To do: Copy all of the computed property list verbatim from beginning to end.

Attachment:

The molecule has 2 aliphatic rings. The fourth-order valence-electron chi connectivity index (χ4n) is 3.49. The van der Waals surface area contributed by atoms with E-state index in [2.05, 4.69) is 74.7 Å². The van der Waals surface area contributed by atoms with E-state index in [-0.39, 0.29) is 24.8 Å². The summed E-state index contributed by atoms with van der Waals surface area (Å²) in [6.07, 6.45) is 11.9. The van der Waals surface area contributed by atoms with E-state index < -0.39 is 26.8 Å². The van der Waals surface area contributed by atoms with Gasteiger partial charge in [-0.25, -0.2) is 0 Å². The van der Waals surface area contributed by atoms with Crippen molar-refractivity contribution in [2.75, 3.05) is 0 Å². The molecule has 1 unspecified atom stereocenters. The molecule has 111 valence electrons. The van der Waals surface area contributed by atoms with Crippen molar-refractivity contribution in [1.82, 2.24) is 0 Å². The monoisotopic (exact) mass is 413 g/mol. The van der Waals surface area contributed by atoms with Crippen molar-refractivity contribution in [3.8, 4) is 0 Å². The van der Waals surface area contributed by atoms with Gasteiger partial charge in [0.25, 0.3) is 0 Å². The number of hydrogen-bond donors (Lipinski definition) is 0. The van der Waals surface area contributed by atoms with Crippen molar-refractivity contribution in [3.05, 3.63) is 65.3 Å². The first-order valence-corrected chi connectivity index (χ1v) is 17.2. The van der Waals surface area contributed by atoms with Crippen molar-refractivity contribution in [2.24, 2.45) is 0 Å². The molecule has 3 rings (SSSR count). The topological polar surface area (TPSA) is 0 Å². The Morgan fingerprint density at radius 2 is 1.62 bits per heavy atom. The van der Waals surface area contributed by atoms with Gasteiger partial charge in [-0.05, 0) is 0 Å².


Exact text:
The molecule has 2 aliphatic rings. The fourth-order valence-electron chi connectivity index (χ4n) is 3.49. The van der Waals surface area contributed by atoms with E-state index in [2.05, 4.69) is 74.7 Å². The van der Waals surface area contributed by atoms with E-state index in [-0.39, 0.29) is 24.8 Å². The summed E-state index contributed by atoms with van der Waals surface area (Å²) in [6.07, 6.45) is 11.9. The van der Waals surface area contributed by atoms with E-state index < -0.39 is 26.8 Å². The van der Waals surface area contributed by atoms with Gasteiger partial charge in [-0.25, -0.2) is 0 Å². The van der Waals surface area contributed by atoms with Crippen molar-refractivity contribution in [2.75, 3.05) is 0 Å². The molecule has 1 unspecified atom stereocenters. The molecule has 111 valence electrons. The van der Waals surface area contributed by atoms with Crippen molar-refractivity contribution in [1.82, 2.24) is 0 Å². The monoisotopic (exact) mass is 413 g/mol. The van der Waals surface area contributed by atoms with Crippen molar-refractivity contribution in [3.8, 4) is 0 Å². The van der Waals surface area contributed by atoms with Gasteiger partial charge in [0.25, 0.3) is 0 Å². The number of hydrogen-bond donors (Lipinski definition) is 0. The van der Waals surface area contributed by atoms with Crippen molar-refractivity contribution in [3.05, 3.63) is 65.3 Å². The first-order valence-corrected chi connectivity index (χ1v) is 17.2. The van der Waals surface area contributed by atoms with Crippen molar-refractivity contribution in [2.24, 2.45) is 0 Å². The molecule has 3 rings (SSSR count). The topological polar surface area (TPSA) is 0 Å². The Morgan fingerprint density at radius 2 is 1.62 bits per heavy atom. The van der Waals surface area contributed by atoms with Gasteiger partial charge in [-0.05, 0) is 0 Å².